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Professor Ramesh Goel: finding solutions to antibiotic resistant bacteria in water

One of the greatest advancements in modern medicine was the development of antibiotic drugs. These medicines have saved millions of lives by creating an effective treatment for fighting off bacterial infections. The problem is these once “miracle” drugs are becoming less effective as strains of bacteria are growing resistant.

Professor Goel explains his research to visiting faculty from Pakistan's Mehran University of Engineering and Technology.

University of Utah Professor Ramesh Goel is dedicating himself to helping solve this problem. Growing up in India in the 1970s, Professor Goel was inspired by the depiction of engineers in the Bollywood movies whose expertise enabled them to solve very real and life-threatening challenges facing local communities. He went on to get a Masters Degree in Civil Engineering from Jadavpur University, and a Ph.D in Environmental Engineering from the University of South Carolina. Today he directs the University of Utah’s Water Lab, whose research focuses on environmental pathogens, microbiology, and the process engineering of surface water systems.  With the support of a grant from USAID in 2015, his lab began researching new methods of detecting and controlling antibiotic resistant bacteria in water.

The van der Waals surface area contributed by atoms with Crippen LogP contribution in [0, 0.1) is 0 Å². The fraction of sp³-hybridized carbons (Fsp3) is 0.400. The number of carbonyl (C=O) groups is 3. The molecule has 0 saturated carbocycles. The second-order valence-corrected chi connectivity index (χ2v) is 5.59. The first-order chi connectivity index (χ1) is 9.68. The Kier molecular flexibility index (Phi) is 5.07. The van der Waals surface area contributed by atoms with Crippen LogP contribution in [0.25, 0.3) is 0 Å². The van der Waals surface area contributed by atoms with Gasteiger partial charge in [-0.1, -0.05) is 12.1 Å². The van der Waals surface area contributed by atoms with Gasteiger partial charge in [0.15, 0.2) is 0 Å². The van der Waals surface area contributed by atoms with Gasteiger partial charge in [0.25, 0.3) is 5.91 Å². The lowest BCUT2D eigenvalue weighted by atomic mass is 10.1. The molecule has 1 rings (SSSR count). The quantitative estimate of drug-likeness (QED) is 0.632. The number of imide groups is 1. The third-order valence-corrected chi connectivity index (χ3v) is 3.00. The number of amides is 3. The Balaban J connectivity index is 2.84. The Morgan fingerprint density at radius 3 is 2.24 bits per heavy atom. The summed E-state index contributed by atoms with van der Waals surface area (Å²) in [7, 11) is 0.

“The problem is many places, especially in the developing regions of Africa and Asia, antibiotics are readily available and not being used and disposed of properly,” Goel explains. “Drugs like tetracycline accumulate in the water supply, and slowly bacteria grows resistant to their effect. We have already seen the emergence of ‘super bugs’ in parts of Africa. These are strains of bacteria that are immune to a normal dose of antibiotics."

Professor Goel Mentoring students in the U's Water Lab.

Professor Goel and his students are working on the next generation of technology to detect, contain, and ultimately disinfect water contaminated with this resistant bacteria. The lab’s research is investigating the effects of different dose levels of chlorine, ultraviolet radiation, and monochloramine. The lab is also studying the efficacy of electrochemical methods of treating contaminated water.

“Our goal is the help safeguard the health of people around the world,” Goel explains. “The work of the Water Lab is directly related to people’s health.”